Due to jealousy, Devdatta, Buddha’s cousin once wanted to kill him. He left a rampaging element over the Buddha while he was wandering. Towards which Buddha performed Abhaya Mudra, seeing Buddha in the Mudra elephant came stopped and calmed down before the Buddha.
It is believed that Abhaya mudra dispels fear before it approaches near acquiring one.
Abhaya mudra spread peace, love, and friendship. It is said that ancient people used to perform this mudra while meeting or greeting strangers. This shows the unarmed being approaching each other for the welfare of each other or humankind.
6. Dhyana Mudra – Gesture of Meditation
Seated meditating Buddha in Dhyan Mudra is the most common picture of Buddha. It is said that Buddha used to practice this mudra before the enlightenment.
Holding hands in this mudra in a meditation session dwells a practitioner into the deep state of supremacy and harmony.
In Dhyan mudra, the right hand is placed over the left hand and both hands in this position rest upon the lap. In some other forms, the tips of both thumbs joined together to form a triangle like structure. It’s called a mystic triangle. The esoteric groups keep various interpretations regarding this triangle. One of the obvious is the identification of mystic fire, burning all the impurities.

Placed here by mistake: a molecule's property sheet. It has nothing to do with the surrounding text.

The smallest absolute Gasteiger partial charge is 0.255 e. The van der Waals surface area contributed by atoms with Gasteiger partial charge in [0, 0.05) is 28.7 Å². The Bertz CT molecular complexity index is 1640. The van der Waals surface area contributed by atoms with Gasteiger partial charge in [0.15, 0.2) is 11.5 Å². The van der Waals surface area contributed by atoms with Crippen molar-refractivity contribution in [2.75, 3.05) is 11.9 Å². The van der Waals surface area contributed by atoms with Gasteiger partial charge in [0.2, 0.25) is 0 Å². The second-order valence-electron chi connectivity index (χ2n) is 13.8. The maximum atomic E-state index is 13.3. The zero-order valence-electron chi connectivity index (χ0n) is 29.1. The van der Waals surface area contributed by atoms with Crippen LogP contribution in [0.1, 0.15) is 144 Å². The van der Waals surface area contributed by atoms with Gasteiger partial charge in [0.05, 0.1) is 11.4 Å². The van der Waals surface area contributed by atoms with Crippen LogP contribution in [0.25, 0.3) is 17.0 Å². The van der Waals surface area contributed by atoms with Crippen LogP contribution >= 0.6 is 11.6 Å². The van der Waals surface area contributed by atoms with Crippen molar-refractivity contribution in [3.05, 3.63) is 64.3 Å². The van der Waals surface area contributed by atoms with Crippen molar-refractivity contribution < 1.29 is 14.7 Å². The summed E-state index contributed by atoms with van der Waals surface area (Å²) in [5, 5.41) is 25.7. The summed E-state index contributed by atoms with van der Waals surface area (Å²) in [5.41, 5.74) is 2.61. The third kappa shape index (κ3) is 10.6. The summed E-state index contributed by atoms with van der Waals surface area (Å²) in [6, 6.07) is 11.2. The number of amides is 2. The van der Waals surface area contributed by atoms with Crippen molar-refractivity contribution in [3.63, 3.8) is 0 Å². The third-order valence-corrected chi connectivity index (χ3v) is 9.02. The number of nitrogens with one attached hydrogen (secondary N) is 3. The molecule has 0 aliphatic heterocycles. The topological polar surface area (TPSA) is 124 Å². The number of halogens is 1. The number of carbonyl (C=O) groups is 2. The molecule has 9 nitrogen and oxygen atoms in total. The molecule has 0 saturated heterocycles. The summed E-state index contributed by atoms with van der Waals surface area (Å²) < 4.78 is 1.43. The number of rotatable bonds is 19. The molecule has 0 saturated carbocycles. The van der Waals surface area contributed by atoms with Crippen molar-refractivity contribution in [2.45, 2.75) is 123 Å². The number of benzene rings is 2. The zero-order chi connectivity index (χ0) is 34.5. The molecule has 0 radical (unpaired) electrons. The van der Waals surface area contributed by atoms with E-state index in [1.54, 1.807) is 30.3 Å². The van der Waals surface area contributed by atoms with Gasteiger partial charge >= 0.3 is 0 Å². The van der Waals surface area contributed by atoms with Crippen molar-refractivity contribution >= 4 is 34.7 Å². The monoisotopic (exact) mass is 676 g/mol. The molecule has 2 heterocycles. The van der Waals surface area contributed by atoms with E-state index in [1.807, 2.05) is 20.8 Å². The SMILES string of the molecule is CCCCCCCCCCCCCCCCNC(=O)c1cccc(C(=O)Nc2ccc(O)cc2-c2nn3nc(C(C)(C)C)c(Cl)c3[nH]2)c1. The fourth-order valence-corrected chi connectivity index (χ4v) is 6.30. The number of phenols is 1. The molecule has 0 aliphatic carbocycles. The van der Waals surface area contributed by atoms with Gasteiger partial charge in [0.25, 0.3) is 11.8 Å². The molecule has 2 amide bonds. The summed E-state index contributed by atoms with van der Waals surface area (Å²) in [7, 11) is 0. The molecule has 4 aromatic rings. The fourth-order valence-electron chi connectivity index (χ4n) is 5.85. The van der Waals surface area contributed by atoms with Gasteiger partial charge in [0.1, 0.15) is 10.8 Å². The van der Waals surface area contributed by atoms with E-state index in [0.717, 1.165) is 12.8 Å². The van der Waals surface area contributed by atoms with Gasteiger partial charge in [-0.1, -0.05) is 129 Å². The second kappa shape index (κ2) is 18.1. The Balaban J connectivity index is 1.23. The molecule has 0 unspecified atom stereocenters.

Shakyamuni and Amitabha Buddha are the representation of Dhyana Mudra. This mudra is used to heal physical illness. It also purifies negative karma while mantra recitation of Medicine or Bhaisajyaguru Buddha.
7. Anjali Mudra – Gesture of Salutation
Anjali mudra is a gesture of greeting people with immense respect and welcoming approach.
This mudra is often practiced as a homage to the buddha by the bodhisattva on the path followed by buddha. However, enlightened Buddhas no longer practice this mudra. According to them, being with the divine energy there’s no urge to show affection toward others as all become unified or single entities.
This can be done by folding hand near the chest or Anahata chakra, where both hands signify the two aspects of the universe, “The material world” and “The spiritual world”.
8. Karana Mudra – Gesture of Banishing